In 2016, when the plot for Bakerton was filling my head, I also had ideas for a couple of other books. One of them revolved around a young Anglo-Saxon girl, probably aged sixteen or seventeen, who found herself caught up in the great Viking invasion of Britain in the 9th century. For those who need a little historical background, I should say that, after years of skirmishing and minor attempts at invasion, the Vikings finally launched their attack in 865AD, when Ivan the Boneless led what became known as the “Great Heathen Army” ashore in East Anglia. Modern-day experts are unsure of the size of this army, with estimates as low as 1,000 men to over 10,000. What is clear is that the famed Viking longships could carry only around 30 men, so the sight of the mighty armada must have been impressive, while at the same time frightening indeed.
As it turned out, the Vikings had not carried horses with them, so the local Saxons obligingly gave them mounts in exchange for their safety, allowing the Vikings to plunder and pillage their way across great swathes of the country, eventually setting up their base at Norvik, which later became York.
My heroine would have to fight these Vikings in an effort to free her younger brother, who they had abducted and transported north into Northumbria.
When I created my young leading character, I wanted her father to be the village blacksmith so that he could make a very special sword for her, one cast from iron and steel, which was a time-consuming and specialist skill at that time. I had already sub-titled the girl as being “Maid of Steel”. I hope you appreciate the double-meaning of that!!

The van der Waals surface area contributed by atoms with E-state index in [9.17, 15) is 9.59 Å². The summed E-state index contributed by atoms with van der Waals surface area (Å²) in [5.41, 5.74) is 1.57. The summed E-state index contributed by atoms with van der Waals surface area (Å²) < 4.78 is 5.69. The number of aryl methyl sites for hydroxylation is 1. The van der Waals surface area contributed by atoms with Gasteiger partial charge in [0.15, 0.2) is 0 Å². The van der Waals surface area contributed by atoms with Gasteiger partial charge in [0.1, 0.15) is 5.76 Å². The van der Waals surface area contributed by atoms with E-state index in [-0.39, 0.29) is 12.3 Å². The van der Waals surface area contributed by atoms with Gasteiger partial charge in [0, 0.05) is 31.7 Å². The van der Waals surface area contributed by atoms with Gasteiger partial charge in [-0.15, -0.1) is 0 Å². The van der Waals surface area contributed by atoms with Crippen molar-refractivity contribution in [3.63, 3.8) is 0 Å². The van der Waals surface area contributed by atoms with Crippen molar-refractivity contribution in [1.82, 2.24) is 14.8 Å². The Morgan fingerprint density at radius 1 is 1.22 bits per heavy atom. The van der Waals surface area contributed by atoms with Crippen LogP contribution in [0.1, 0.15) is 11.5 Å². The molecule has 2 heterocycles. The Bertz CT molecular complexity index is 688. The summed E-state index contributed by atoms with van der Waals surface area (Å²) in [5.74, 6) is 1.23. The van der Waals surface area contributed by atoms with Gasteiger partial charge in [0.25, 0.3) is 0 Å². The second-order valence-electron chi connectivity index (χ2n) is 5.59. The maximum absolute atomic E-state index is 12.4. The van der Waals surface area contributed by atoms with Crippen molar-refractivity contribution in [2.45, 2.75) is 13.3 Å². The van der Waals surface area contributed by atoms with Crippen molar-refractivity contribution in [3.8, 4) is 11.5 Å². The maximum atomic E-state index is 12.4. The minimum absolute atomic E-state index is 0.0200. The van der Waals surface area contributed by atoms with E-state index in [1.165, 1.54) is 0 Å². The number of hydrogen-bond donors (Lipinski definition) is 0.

I then had to give her a name. A real Anglo-Saxon name. In my book, she needed to be strong and capable, which led me to “Meghan”, which means just that. Perfect!
Then, at the end of 2016, another woman, perhaps less heroic than mine was going to be, appeared on the scene. No, she wasn’t after a red-haired Viking, but she had her eyes set on conquest. Meghan Markle came ashore, scuppering my book in the process. Nobody would believe that my heroine predated Miss Markle, so I toyed with changing the title of my book. Instead of Meghan: Maid of Steel, I briefly toyed with Darel: Maid of Steel. While Anglo-Saxon Darel means “tenderly loved”, which my character definitely was, it didn’t have the same ring to it. So I shelved the project.
Perhaps now that MM has left these shores with her booty (probably for the last time), it might be opportune for me to resurrect Meghan: Maid of Steel.
What do you think?